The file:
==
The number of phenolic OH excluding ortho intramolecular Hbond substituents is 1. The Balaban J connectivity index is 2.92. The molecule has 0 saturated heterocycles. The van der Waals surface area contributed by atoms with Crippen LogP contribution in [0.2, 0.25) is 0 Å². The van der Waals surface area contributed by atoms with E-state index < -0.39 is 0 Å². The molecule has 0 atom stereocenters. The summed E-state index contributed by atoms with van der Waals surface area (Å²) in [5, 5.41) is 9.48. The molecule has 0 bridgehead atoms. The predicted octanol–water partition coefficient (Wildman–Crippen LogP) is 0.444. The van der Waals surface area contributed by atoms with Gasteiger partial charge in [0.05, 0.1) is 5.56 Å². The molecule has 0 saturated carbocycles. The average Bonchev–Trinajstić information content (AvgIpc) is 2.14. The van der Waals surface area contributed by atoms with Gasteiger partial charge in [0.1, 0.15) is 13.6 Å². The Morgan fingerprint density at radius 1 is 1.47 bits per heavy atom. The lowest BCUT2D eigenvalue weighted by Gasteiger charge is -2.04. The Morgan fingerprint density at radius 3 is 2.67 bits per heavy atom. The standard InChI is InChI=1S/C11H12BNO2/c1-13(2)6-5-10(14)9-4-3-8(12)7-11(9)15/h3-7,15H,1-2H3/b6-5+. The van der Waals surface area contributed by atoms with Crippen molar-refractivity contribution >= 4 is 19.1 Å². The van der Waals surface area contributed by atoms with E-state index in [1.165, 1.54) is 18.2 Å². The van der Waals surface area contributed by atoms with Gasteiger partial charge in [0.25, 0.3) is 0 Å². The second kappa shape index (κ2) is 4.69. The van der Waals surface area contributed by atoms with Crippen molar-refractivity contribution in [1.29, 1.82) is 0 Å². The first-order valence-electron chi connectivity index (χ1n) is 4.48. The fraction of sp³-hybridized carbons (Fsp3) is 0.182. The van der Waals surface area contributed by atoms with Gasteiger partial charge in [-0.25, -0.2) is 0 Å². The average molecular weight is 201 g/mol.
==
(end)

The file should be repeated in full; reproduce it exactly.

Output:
The number of phenolic OH excluding ortho intramolecular Hbond substituents is 1. The Balaban J connectivity index is 2.92. The molecule has 0 saturated heterocycles. The van der Waals surface area contributed by atoms with Crippen LogP contribution in [0.2, 0.25) is 0 Å². The van der Waals surface area contributed by atoms with E-state index < -0.39 is 0 Å². The molecule has 0 atom stereocenters. The summed E-state index contributed by atoms with van der Waals surface area (Å²) in [5, 5.41) is 9.48. The molecule has 0 bridgehead atoms. The predicted octanol–water partition coefficient (Wildman–Crippen LogP) is 0.444. The van der Waals surface area contributed by atoms with Gasteiger partial charge in [0.05, 0.1) is 5.56 Å². The molecule has 0 saturated carbocycles. The average Bonchev–Trinajstić information content (AvgIpc) is 2.14. The van der Waals surface area contributed by atoms with Gasteiger partial charge in [0.1, 0.15) is 13.6 Å². The Morgan fingerprint density at radius 1 is 1.47 bits per heavy atom. The lowest BCUT2D eigenvalue weighted by Gasteiger charge is -2.04. The Morgan fingerprint density at radius 3 is 2.67 bits per heavy atom. The standard InChI is InChI=1S/C11H12BNO2/c1-13(2)6-5-10(14)9-4-3-8(12)7-11(9)15/h3-7,15H,1-2H3/b6-5+. The van der Waals surface area contributed by atoms with Crippen molar-refractivity contribution >= 4 is 19.1 Å². The van der Waals surface area contributed by atoms with E-state index in [1.165, 1.54) is 18.2 Å². The van der Waals surface area contributed by atoms with Gasteiger partial charge in [0.25, 0.3) is 0 Å². The second kappa shape index (κ2) is 4.69. The van der Waals surface area contributed by atoms with Crippen molar-refractivity contribution in [1.29, 1.82) is 0 Å². The first-order valence-electron chi connectivity index (χ1n) is 4.48. The fraction of sp³-hybridized carbons (Fsp3) is 0.182. The van der Waals surface area contributed by atoms with Gasteiger partial charge in [-0.25, -0.2) is 0 Å². The average molecular weight is 201 g/mol.